In an essay in the recent issue of the World Affairs Journal, linguist and Columbia literature professor John McWhorter questions the effort to save dying languages:
What makes the potential death of a language all the more emotionally charged is the belief that if a language dies, a cultural worldview will die with it. But this idea is fragile. Certainly language is a key aspect of what distinguishes one group from another. However, a language itself does not correspond to the particulars of a culture but to a faceless process that creates new languages as the result of geographical separation.
At one point McWhorter discusses Yiddish directly:
At the end of the day, language death is, ironically, a symptom of people coming together. Globalization means hitherto isolated peoples migrating and sharing space. For them to do so and still maintain distinct languages across generations happens only amidst unusually tenacious self-isolation — such as that of the Amish — or brutal segregation. (Jews did not speak Yiddish in order to revel in their diversity, but because they lived in an apartheid society.)
At first, McWhorter’s column made me bristle. I don’t speak Yiddish fluently, but feel that the mamaloshen is a linchpin of my Jewish cultural identity, and rely on it daily to adequately express myself. What a shame it would be, I thought, to just accept its death.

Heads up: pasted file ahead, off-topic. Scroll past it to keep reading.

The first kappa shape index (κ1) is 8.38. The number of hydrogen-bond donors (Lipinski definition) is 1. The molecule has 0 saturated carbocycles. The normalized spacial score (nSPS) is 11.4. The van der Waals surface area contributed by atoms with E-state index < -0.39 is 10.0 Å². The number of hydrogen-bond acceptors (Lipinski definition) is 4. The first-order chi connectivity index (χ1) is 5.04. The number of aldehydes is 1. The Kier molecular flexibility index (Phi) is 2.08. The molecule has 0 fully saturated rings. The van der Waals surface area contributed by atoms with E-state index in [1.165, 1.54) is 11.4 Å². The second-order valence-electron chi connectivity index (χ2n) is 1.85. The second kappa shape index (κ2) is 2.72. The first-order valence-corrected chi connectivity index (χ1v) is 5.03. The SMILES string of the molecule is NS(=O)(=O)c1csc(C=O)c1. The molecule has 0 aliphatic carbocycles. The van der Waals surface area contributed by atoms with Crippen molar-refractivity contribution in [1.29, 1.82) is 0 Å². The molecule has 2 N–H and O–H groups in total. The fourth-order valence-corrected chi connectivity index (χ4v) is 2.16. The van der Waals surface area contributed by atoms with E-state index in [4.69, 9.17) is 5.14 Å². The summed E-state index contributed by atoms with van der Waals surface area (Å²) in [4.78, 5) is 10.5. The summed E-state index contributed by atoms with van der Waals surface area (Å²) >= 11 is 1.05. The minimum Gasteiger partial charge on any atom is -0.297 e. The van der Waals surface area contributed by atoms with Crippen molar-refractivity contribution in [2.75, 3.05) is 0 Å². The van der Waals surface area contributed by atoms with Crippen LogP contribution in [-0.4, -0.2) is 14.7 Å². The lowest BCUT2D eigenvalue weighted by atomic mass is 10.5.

But, on second thought, McWhorter’s argument began to make sense. Yiddish language and Yiddish culture — the latter being hard to precisely define, but largely synonymous with American Jewish culture — has already been separated.
Yes, there is the study of Yiddish literature in universities, by Michael Wex, and in newspapers like this one, which to this day publishes a Yiddish edition. I admire all these efforts, and have certainly made my ownattempts to pump some blood into the language.
But to a great extent, it is with the Haredi that the language lives. And that language is altogether separate from the culture of shlepping, kvetching, bagel-shmearing and Woody Allen-loving that takes place around the country.
McWhorter Questions Efforts To Save Dying Languages
Elissa Strauss has written for the Forward over a number of years. She is a regular contributor to CNN, whose work has been published in a number of publications including The New York Times, Glamour, ELLE, and Longreads.